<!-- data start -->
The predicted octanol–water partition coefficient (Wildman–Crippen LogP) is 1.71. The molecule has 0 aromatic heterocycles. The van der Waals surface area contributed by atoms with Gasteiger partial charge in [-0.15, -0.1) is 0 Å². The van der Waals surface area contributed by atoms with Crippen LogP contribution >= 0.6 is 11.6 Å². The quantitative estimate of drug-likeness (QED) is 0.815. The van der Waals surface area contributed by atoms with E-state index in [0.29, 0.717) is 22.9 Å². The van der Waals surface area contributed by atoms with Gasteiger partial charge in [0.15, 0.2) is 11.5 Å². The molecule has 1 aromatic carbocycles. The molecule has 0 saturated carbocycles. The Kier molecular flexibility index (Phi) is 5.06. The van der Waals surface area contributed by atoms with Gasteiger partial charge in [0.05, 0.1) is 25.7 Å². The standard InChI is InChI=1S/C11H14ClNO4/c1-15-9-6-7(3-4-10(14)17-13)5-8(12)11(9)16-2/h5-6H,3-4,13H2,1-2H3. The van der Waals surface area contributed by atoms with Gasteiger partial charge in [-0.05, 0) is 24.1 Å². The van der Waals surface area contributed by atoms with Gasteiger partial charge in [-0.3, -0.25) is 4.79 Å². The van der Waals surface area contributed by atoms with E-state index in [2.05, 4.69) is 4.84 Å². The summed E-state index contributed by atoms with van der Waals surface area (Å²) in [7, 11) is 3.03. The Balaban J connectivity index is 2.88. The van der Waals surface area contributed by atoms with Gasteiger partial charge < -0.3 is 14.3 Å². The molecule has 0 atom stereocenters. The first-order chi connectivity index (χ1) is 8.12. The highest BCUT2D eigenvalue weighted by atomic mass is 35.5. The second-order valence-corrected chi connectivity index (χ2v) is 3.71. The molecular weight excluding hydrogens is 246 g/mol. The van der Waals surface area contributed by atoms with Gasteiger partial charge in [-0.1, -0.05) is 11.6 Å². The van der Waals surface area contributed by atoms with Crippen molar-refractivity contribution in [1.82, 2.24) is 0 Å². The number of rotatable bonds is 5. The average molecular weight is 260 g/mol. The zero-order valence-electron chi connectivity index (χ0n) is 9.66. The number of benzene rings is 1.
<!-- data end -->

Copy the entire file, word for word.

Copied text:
The predicted octanol–water partition coefficient (Wildman–Crippen LogP) is 1.71. The molecule has 0 aromatic heterocycles. The van der Waals surface area contributed by atoms with Gasteiger partial charge in [-0.15, -0.1) is 0 Å². The van der Waals surface area contributed by atoms with Crippen LogP contribution >= 0.6 is 11.6 Å². The quantitative estimate of drug-likeness (QED) is 0.815. The van der Waals surface area contributed by atoms with E-state index in [0.29, 0.717) is 22.9 Å². The van der Waals surface area contributed by atoms with Gasteiger partial charge in [0.15, 0.2) is 11.5 Å². The molecule has 1 aromatic carbocycles. The molecule has 0 saturated carbocycles. The Kier molecular flexibility index (Phi) is 5.06. The van der Waals surface area contributed by atoms with Gasteiger partial charge in [0.05, 0.1) is 25.7 Å². The standard InChI is InChI=1S/C11H14ClNO4/c1-15-9-6-7(3-4-10(14)17-13)5-8(12)11(9)16-2/h5-6H,3-4,13H2,1-2H3. The van der Waals surface area contributed by atoms with Gasteiger partial charge in [-0.05, 0) is 24.1 Å². The van der Waals surface area contributed by atoms with Gasteiger partial charge in [-0.3, -0.25) is 4.79 Å². The van der Waals surface area contributed by atoms with E-state index in [2.05, 4.69) is 4.84 Å². The summed E-state index contributed by atoms with van der Waals surface area (Å²) in [7, 11) is 3.03. The Balaban J connectivity index is 2.88. The van der Waals surface area contributed by atoms with Gasteiger partial charge < -0.3 is 14.3 Å². The molecule has 0 atom stereocenters. The first-order chi connectivity index (χ1) is 8.12. The highest BCUT2D eigenvalue weighted by atomic mass is 35.5. The second-order valence-corrected chi connectivity index (χ2v) is 3.71. The molecular weight excluding hydrogens is 246 g/mol. The van der Waals surface area contributed by atoms with Gasteiger partial charge in [-0.1, -0.05) is 11.6 Å². The van der Waals surface area contributed by atoms with Crippen molar-refractivity contribution in [1.82, 2.24) is 0 Å². The number of rotatable bonds is 5. The average molecular weight is 260 g/mol. The zero-order valence-electron chi connectivity index (χ0n) is 9.66. The number of benzene rings is 1.